The U.S. Court of Appeals for the Fifth Circuit has ruled that a lawsuit involving a construction company’s bonus program belongs in state court because it is not a benefit program that is governed by ERISA.
The case — Atkins et al. v. CB&I, LLC — was filed by five construction workers in Louisiana after the company they worked for refused to pay them a bonus because they quit their jobs before the project they were working on was completed. The company’s Project Completion Incentive Plan (PCIP) stipulated that employees would earn a bonus of 5% of their earnings while they worked on a project if they stayed until the project was completed.
While acknowledging that they were not eligible for PCIP bonuses because they left the company before the project was finished, the plaintiffs filed suit in state court, alleging that the PCIP was essentially a wage forfeiture agreement prohibited by the Louisiana Wage Payment Act. The company removed the case to federal court, claiming that ERISA governed the PCIP and the district court agreed.
The Fifth Circuit’s three-judge panel reversed the district court’s ruling, determining that:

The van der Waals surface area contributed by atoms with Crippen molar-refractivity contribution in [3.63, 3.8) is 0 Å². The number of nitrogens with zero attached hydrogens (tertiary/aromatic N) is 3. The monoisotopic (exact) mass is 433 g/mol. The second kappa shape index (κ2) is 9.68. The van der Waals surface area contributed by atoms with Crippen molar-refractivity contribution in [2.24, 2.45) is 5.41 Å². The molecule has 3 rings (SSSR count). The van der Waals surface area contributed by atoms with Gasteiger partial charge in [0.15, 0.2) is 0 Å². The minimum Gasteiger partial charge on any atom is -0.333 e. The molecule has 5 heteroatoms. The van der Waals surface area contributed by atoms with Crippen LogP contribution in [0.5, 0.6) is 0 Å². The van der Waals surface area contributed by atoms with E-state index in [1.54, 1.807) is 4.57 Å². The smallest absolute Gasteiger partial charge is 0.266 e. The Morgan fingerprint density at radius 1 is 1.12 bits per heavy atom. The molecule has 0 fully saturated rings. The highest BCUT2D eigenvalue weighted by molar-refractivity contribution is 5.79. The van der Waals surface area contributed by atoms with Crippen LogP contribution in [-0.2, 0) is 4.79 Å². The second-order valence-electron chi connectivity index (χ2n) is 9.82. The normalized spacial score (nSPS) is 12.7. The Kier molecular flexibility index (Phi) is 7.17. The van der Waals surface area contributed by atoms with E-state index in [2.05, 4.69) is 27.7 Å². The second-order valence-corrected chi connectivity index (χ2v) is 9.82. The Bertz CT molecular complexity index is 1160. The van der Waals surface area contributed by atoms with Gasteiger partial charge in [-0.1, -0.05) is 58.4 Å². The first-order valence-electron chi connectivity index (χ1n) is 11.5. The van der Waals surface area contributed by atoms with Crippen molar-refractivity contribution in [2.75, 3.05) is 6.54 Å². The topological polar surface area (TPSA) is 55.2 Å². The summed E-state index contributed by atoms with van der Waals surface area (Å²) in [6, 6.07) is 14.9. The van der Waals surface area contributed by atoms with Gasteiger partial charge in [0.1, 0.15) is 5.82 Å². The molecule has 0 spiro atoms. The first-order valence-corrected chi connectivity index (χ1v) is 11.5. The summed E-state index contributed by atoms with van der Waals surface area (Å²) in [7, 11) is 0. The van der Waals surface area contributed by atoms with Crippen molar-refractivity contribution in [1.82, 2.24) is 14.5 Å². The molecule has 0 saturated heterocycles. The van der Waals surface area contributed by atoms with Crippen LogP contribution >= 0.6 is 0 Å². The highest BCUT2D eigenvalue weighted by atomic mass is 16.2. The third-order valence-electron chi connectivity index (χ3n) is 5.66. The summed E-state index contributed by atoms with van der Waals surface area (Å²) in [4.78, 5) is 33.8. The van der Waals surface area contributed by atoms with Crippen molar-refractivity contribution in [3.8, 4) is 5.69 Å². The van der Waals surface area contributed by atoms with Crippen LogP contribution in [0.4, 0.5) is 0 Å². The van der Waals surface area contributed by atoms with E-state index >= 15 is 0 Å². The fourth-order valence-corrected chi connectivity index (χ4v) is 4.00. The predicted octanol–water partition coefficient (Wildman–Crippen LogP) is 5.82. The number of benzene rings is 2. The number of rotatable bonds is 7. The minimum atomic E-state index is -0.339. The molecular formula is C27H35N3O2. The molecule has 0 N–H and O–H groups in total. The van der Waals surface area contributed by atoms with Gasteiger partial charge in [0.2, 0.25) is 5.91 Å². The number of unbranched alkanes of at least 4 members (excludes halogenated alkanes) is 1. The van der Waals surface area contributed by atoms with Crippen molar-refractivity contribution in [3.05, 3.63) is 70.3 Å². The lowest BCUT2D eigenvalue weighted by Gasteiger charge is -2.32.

“Consistent with the lack of complexity needed to answer the ‘who’ and ‘how much’ questions about the bonus, we do not see any special administrative apparatus dedicated to overseeing the Plan. A plan is more likely to be governed by ERISA when it includes administrative procedures, such as procedures for handling claims and appeals, is administered on a large-scale to many employees, requires continuous monitoring of payees, or requires additional oversight once the benefit has been paid, either because of continuing insurance benefits or the possibility of clawing back severance payments if the employee returns to work, The record shows none of that here.
“In sum, the Project Completion Incentive Plan involves a single and simple payment. Determining eligibility might require the exercise of some discretion, but not much. An administrative structure is not devoted to overseeing the Plan. The Plan thus lacks the complexity and longevity that result in the type of ‘ongoing administrative scheme’ ERISA covers.”
The Fifth Circuit then remanded the case to state court for further litigation of the plaintiffs’ state wage-forfeiture claim.